February 13, 2018
President Trump’s budget for fiscal year 2019 offers these highlights for the Department of Housing and Urban Development:
- The Budget reflects the President’s commitment to fiscal responsibility by reforming programs to encourage the dignity of work and self-sufficiency while supporting critical functions that provide assistance to vulnerable households. The Budget recognizes a greater role for State and local governments and the private sector to address community and economic development needs and affordable housing production.
- The Budget requests $39.2 billion in gross discretionary funding for HUD, an $8.8 billion or 18.3-percent decrease from the 2017 enacted level. (63)
The specifics are somewhat unbelievable. For instance, the budget
- “eliminates programs that are duplicative or have failed to demonstrate effectiveness, such as the Community Development Block Grant (CDBG) program . . .” (Id.) and
- does not request funding for the Public Housing Capital Fund, as the provision of affordable housing should be a responsibility more fully shared with State and local governments. (64)
Similar to other Trump documents, the budget veers toward incoherence when it states that
The Budget proposes legislative reforms to encourage work and self-sufficiency across its core rental assistance programs, consistent with broader Administration goals. Currently, tenants generally pay 30 percent of their adjusted income toward rent. The Administration’s reforms require able-bodied individuals to shoulder more of their housing costs and provide an incentive to increase their earnings. (Id.)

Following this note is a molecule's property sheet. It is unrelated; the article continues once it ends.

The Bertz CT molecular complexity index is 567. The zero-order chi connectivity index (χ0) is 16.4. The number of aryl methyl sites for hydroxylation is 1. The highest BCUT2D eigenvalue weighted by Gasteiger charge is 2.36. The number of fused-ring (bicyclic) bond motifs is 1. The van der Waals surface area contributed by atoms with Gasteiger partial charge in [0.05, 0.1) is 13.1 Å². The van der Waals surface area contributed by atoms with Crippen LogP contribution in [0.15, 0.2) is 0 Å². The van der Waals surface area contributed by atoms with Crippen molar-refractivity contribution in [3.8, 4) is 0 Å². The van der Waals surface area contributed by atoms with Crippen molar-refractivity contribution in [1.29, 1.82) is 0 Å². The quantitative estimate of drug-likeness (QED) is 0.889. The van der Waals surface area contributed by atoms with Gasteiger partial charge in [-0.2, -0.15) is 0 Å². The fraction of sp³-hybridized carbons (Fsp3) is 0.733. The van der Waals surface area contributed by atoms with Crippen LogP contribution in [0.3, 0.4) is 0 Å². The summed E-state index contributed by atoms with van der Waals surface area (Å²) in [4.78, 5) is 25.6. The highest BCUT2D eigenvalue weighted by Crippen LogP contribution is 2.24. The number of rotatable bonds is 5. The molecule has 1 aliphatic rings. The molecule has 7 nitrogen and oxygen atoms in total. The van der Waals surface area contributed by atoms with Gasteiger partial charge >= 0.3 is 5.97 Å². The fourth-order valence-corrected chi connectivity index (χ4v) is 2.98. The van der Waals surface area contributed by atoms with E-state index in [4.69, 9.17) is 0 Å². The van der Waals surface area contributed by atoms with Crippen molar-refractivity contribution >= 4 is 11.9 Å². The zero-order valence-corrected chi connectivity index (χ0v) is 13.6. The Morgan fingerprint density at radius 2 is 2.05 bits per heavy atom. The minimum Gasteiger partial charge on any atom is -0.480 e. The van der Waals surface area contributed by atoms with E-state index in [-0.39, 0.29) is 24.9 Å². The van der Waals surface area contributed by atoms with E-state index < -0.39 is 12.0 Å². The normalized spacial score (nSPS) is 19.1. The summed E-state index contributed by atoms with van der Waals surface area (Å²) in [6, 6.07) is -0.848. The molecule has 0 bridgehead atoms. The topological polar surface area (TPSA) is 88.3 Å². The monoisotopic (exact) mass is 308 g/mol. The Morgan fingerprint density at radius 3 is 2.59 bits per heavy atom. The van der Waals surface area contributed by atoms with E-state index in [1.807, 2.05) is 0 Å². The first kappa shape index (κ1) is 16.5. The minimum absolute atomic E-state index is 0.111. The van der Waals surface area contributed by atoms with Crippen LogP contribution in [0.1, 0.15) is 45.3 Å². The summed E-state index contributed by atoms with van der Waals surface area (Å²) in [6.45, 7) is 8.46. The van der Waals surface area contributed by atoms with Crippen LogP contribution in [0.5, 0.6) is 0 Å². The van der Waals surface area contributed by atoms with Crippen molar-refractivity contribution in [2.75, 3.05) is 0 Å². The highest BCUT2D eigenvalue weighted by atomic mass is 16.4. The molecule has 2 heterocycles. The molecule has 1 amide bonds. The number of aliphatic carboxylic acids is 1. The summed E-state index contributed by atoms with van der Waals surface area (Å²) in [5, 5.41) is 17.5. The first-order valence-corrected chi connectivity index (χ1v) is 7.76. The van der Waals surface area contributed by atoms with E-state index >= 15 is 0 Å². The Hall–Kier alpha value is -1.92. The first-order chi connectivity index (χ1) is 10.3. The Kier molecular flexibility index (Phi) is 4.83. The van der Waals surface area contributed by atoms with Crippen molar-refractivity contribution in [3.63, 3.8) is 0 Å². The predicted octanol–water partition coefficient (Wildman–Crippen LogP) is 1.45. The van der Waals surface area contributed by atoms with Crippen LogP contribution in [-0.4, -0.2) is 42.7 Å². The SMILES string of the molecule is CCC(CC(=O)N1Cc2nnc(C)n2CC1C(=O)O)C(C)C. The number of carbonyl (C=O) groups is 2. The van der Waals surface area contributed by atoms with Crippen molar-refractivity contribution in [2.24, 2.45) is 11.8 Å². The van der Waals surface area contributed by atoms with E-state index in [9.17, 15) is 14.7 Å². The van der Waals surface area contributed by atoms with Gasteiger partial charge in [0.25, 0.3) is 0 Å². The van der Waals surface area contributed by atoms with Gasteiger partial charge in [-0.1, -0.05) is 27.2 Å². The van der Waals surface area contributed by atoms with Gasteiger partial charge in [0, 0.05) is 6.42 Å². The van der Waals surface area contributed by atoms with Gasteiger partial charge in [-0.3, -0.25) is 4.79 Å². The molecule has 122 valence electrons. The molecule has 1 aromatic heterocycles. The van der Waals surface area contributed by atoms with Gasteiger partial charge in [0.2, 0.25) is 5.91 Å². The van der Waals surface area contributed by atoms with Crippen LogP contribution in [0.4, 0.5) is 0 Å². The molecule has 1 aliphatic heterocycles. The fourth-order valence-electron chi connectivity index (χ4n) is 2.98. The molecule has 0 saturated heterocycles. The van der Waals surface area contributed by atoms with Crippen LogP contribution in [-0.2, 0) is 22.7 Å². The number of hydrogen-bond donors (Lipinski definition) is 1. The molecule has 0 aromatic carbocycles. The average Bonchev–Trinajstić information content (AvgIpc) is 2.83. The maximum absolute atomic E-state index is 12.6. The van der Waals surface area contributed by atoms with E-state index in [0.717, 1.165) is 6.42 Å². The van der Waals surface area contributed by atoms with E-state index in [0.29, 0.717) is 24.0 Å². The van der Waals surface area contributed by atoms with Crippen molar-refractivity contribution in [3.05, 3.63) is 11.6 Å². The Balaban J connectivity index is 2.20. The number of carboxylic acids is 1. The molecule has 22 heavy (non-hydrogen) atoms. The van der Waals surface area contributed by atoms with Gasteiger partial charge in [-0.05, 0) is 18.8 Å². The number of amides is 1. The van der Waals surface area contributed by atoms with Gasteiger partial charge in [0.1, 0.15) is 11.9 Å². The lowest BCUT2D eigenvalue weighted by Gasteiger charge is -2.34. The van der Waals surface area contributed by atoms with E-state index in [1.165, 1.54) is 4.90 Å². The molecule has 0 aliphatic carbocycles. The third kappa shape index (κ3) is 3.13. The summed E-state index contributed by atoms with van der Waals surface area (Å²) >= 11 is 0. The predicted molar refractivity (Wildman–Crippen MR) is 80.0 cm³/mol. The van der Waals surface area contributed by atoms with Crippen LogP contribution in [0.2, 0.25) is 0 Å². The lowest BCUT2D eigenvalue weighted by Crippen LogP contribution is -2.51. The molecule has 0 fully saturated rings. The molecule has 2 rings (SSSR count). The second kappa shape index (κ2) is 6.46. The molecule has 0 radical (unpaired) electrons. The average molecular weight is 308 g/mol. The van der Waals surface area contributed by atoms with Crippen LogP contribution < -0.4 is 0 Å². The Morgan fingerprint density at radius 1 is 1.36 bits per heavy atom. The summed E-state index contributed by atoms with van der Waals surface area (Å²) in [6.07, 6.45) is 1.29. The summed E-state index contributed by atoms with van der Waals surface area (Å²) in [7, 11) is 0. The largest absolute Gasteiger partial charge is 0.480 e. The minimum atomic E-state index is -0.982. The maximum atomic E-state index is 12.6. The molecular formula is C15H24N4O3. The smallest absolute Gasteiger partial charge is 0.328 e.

Decreasing the housing subsidy will decrease, not increase, the incentive to work. All other things being equal, increasing a household’s rent the more they work will discourage additional work.
It is hard to know what to do with a budget like this. Already, the Administration is backtracking on some of the cuts, including some of those targeting HUD. It seems highly unlikely that Congressional Republicans will wipe out the CDBG program because those funds are spread across their districts as well. But this sally in the budget wars is more than a shot across HUD’s bow. Rather, it reflects a strategy of weakening the safety net for those most in need.| Permalink